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Senate Majority Leader Chuck Schumer marks the party-line passage of a $740 billion budget reconciliation package that caps a decades-long struggle to approve major climate action investments as well as significant prescription drug price relief. Photo Credit: Reuters

Senator Wyden Plays Key Role on Shape of Legislation

Following a 20-hour vote-a-rama and a party-line vote, Senate Democrats punched through a $740 billion budget reconciliation measure that invests in clean energy, promises to lower prescription drug prices, reduces the federal deficit and imposes a 15 percent minimum tax on large corporations.

The legislation will be voted on Friday when the House returns. President Biden has indicated he will sign it. Under Senate rules, budget reconciliation measures are not subject to a filibuster and require only a simple majority to pass.

Democrats lauded the measure, saying it fulfills promises made during the last two years. Behind the scenes, Democrats believe the legislation will buoy their prospects in the midterm elections in November. Senate Republicans lambasted the Inflation Reduction Act, asserting it will raise inflation, not lower it.

Passage required all 50 Senate Democrats to be present and vote ‘yes’, with Vice President Kamala Harris casting the deciding vote. The major outline of the legislation was shaped by a hard-won negotiation between Senate Majority Leader Chuck Schumer and West Virginia Senator Joe Manchin. To win the 50th Senate Democratic vote, Senator Kyrsten Sinema of Arizona, Schumer agreed to drop a $14 billion provision that would have raised taxes for hedge fund managers.

The climate action provision of the legislation drew widest praise. Advocates claim the $370 billion in clean energy incentives spread out over 10 years will enable the United States to cut its 2005 carbon emission levels by 40 percent by the end of this decade. The bill’s approach to reducing carbon emissions represented a consequential change to what has been a five-decade campaign to address climate change.

Oregon Senator Ron Wyden, as chairman of the Senate Finance Committee, played a key role in shaping the climate action and prescription drug provisions of the Inflation Reduction Act that passed over the weekend.

“Sticks weren’t working,” said Oregon Senator Ron Wyden, who as chairman of Senate Finance played a key role in drafting the legislation. “That was the lesson.” Instead of sticks, the legislation offers carrots to build solar and wind facilities and to pursue hydrogen power and carbon-capture technologies. To satisfy Manchin, it gives a green light for new oil and gas drilling in the gulf of Mexico and Alaska and a 304-mile gas pipeline through the Appalachian Mountains.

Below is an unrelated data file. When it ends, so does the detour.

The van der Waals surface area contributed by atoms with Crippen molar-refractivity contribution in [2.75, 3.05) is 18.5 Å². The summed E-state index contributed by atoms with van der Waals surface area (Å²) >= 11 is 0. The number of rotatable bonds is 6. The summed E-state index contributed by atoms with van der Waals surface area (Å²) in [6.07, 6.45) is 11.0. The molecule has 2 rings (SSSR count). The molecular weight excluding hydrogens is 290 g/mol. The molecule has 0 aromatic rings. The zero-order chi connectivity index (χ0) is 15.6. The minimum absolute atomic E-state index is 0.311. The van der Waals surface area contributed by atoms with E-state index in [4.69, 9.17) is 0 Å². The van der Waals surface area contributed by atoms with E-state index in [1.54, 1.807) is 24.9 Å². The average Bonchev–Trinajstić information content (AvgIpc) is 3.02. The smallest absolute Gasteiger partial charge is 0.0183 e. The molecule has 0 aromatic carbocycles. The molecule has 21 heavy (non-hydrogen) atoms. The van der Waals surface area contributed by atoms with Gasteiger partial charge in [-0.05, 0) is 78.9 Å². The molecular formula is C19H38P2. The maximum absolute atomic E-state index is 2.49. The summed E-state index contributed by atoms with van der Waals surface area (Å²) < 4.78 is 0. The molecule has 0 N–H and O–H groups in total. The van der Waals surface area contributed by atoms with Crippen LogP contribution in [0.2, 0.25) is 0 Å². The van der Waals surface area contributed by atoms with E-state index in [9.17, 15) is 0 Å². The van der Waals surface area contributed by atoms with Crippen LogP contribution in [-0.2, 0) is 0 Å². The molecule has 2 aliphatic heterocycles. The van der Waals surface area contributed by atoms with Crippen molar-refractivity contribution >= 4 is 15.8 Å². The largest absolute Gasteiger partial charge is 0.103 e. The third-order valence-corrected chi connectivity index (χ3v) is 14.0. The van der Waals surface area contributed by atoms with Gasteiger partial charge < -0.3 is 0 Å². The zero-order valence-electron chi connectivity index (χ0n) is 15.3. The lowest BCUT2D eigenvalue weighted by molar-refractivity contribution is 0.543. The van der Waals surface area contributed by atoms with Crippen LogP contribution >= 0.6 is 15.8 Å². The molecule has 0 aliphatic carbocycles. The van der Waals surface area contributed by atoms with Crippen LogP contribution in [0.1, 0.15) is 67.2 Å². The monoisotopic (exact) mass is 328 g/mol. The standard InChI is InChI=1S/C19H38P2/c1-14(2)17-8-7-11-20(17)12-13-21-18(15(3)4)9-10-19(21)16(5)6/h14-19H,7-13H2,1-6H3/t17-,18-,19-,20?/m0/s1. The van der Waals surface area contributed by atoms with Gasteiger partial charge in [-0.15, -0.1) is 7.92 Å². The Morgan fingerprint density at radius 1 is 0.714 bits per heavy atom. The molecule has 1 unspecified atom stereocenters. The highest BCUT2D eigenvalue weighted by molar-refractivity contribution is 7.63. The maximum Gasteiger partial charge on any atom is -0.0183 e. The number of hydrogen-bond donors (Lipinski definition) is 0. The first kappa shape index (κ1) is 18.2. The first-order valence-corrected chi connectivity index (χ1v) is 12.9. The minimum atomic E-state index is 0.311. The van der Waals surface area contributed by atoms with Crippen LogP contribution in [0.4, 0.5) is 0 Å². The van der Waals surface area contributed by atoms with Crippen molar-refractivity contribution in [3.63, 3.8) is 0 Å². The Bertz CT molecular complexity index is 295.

Massachusetts Senator Ed Markey noted he began his political career in 1976 by campaigning for environmental policies. He proposed a cap-and-trade measure in 2009 that failed to pass. Rhode Island Senator Sheldon Whitehouse has given 285 floor speeches in support of climate action. Former Vice President Al Gore, who held the first congressional hearings on climate change in 1982, said, “Finally, we have crossed a major threshold.”

Republicans were less kind in their assessment. South Carolina Senator Lindsey Graham said, “I thought long and hard about how to explain this to the American people, and the only thing I can tell you is insanity is defined as doing the same thing and expecting a different outcome.”

Voters may take the greatest interest in the bill’s provisions intended to reduce prescription drug prices. The bill caps out-of-pocket expenses for drugs at $2,000 per year for Medicare enrollees and allows Medicare to negotiate the price of some medicines starting in 2026. Drug companies would be forced to rebate the federal government if prices for Medicare enrollee drugs raise about the inflation rate. A cap on the price of insulin was stripped from the bill by a Senate floor amendment backed by Republicans.

The legislation provides $64 billion to extend subsidies for Americans covered through state and federal exchanges under the Affordable Care Act.

One of the bill’s provisions that especially irked Republicans was $80 billion for the Internal Revenue Service to update technology and hire thousands of additional agents to pursue tax cheats.

Senator Bernie Sanders of Vermont waged what turned out to be an unsuccessful one-man crusade to expand Medicare coverage to include dental, hearing and vision care and speed up Medicare’s ability to negotiate drug prices. Democrats largely opposed his amendments to preserve a fragile majority for the larger package.

One of the potentially most popular provisions in Biden’s original Build Back Better initiative was investments in childcare. Manchin opposed such investments in earlier iterations of a compromise. Sanders tried to re-attach the child tax credit and pay for it by a general corporate tax rate. It failed on the Senate floor 97-1.

Wyden said compromise was necessary to gain passage of core provisions. “You could always say, ‘I wanted this, I wanted that,’ but we battled for decades.”

One of the bill’s provisions that especially irked Republicans was $80 billion for the Internal Revenue Service to update technology and hire thousands of additional agents to pursue tax cheats.

Republicans especially disliked the 15 percent corporate minimum tax, which they insisted would amount to an increase on ordinary Americans. A last-minute change was made by Democrats to accommodate Sinema to carve out private equity firms and companies in their portfolios from the minimum tax.